The sun has not yet risen over the fields in Camden, but Jess Matthews has already donned her apron and is busily cutting butter into flour. Soon, she’ll pull pans of perfectly golden sweet potato biscuits out of the oven and brush the tops with butter — just in time for Belcross Bake Shoppe’s first customers to arrive at 6 a.m.
Those sweet potato biscuits, a fixture on the menu since original owner Gail Umphlett opened the restaurant in 1984, have become famous in this corner of northeastern North Carolina. To make them, Jess adds a dash of Umphlett’s method to her own great-grandmother’s recipe for buttermilk biscuits. (She uses the same recipe for her sweet potato pecan cinnamon buns, plus a drizzle of glaze.)
That spirit of family is evident in every item on the menu. With their mother, Michele Adlon, Jess and her sisters, Taylor Bray and Randi Harrell, work together to create a welcoming place for customers to start their day. “Our motto is, ‘Come in as guests; leave as family,’” Michele says.
For a little slice of the day, customers feel like part of the family.
Jess has gotten to know many of Belcross’s customers by name, and she knows which ones will ask for their biscuits to be prepared in a certain way. Her own favorite combination — egg, cheese, sausage, grape jelly, and mustard on a sweet potato biscuit — has found its way onto the menu as “The Jess,” an invention she started tinkering with before her family bought Belcross from Umphlett, back when Jess was a customer herself.
“Many of our customers eat their breakfast and lunch here every day,” Michele says. “I’ve always dreamed of something like this.”
Tuesday through Saturday, Taylor Bray, Michele Adlon, Randi Harrell, and Jess Matthews bake cinnamon buns, cakes, and more. photograph by Chris Hannant
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Michele and her family first moved to northeastern North Carolina when her daughters were young and her husband, Scott, was a U.S. Coast Guard rescue swimmer at the base in Elizabeth City. After Scott retired, the couple decided to remain in the area where their children grew up and are now starting their own families.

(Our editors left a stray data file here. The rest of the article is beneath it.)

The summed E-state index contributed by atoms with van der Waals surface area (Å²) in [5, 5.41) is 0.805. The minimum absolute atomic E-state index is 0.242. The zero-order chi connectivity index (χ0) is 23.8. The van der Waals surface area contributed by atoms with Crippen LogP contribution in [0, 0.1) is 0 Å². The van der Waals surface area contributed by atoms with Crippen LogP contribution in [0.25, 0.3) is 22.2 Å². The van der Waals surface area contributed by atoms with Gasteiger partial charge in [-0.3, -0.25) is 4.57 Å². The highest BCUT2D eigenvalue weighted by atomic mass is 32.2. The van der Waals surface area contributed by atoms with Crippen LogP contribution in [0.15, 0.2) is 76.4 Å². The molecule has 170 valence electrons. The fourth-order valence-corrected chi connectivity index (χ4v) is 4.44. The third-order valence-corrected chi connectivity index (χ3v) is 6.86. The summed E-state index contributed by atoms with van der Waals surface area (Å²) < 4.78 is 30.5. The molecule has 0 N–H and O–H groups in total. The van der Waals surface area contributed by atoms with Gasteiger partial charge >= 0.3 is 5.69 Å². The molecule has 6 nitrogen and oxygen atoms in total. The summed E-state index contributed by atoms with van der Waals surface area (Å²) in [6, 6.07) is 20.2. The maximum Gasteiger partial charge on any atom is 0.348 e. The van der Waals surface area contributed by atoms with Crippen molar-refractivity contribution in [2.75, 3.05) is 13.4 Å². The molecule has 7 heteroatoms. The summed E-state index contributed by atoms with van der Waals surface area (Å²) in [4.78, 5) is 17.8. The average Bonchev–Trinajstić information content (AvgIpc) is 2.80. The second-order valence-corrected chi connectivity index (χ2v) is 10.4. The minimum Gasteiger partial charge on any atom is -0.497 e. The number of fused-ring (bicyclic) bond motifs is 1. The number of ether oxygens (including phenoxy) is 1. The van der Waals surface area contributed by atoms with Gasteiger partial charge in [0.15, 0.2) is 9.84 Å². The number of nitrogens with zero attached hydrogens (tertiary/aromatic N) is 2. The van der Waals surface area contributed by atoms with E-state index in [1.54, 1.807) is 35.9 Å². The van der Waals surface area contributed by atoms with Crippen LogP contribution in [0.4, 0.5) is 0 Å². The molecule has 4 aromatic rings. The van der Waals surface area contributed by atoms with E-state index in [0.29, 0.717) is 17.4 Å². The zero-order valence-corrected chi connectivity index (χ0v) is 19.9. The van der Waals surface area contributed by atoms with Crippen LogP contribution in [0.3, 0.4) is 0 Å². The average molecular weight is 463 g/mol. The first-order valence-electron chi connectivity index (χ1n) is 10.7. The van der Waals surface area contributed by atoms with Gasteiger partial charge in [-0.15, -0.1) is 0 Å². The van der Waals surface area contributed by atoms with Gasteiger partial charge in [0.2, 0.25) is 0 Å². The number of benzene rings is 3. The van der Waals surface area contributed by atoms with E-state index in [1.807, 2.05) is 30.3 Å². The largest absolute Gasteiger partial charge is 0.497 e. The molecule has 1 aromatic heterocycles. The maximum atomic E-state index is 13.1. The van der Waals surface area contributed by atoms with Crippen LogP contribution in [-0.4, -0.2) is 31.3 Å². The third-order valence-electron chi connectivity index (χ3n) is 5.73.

When she heard that Umphlett planned to sell Belcross Bake Shoppe, Michele was thrilled by the idea of working with her daughters and continuing the tradition of providing breakfast, lunch, and baked goods to the community. So a little more than four years ago, the Adlons and their daughter Taylor, along with her husband, Douglas, bought the restaurant together. “I wouldn’t want to work with anyone else,” Taylor says.
It was important to them to maintain some of the recipes that had been popular with customers for decades, Taylor explains, while adding their own family recipes to the menu. “We had to figure out what worked for us,” she says.
The family makes the most of nearby farm markets with dishes that let local ingredients shine: Parfaits with fresh blueberries. BLTs with perfect summer tomatoes. Sausage from Layden’s, a country store in Belvidere.
A selection of Belcross Bake Shoppe’s cinnamon buns are well-worth the trip. photograph by Chris Hannant
To create a warm, inviting atmosphere, they opened a storage room to expand the seating area and chose decor that reflected their family and community. They brought in a hutch made by Michele’s grandfather and worked with a historian to find black-and-white photos of area landmarks and local people. Even the old pew where customers wait for to-go orders came from a church that Michele’s father attended in Dunn.
“People can walk in and feel like they’re at home,” Michele says. With the open kitchen in view, they can see Michele and her daughters cooking together — and, for a little slice of the day, feel like part of the family.
To commemorate our 90th anniversary, we’ve compiled a time line that highlights the stories, contributors, and themes that have shaped this magazine — and your view of the Old North State — using nine decades of our own words.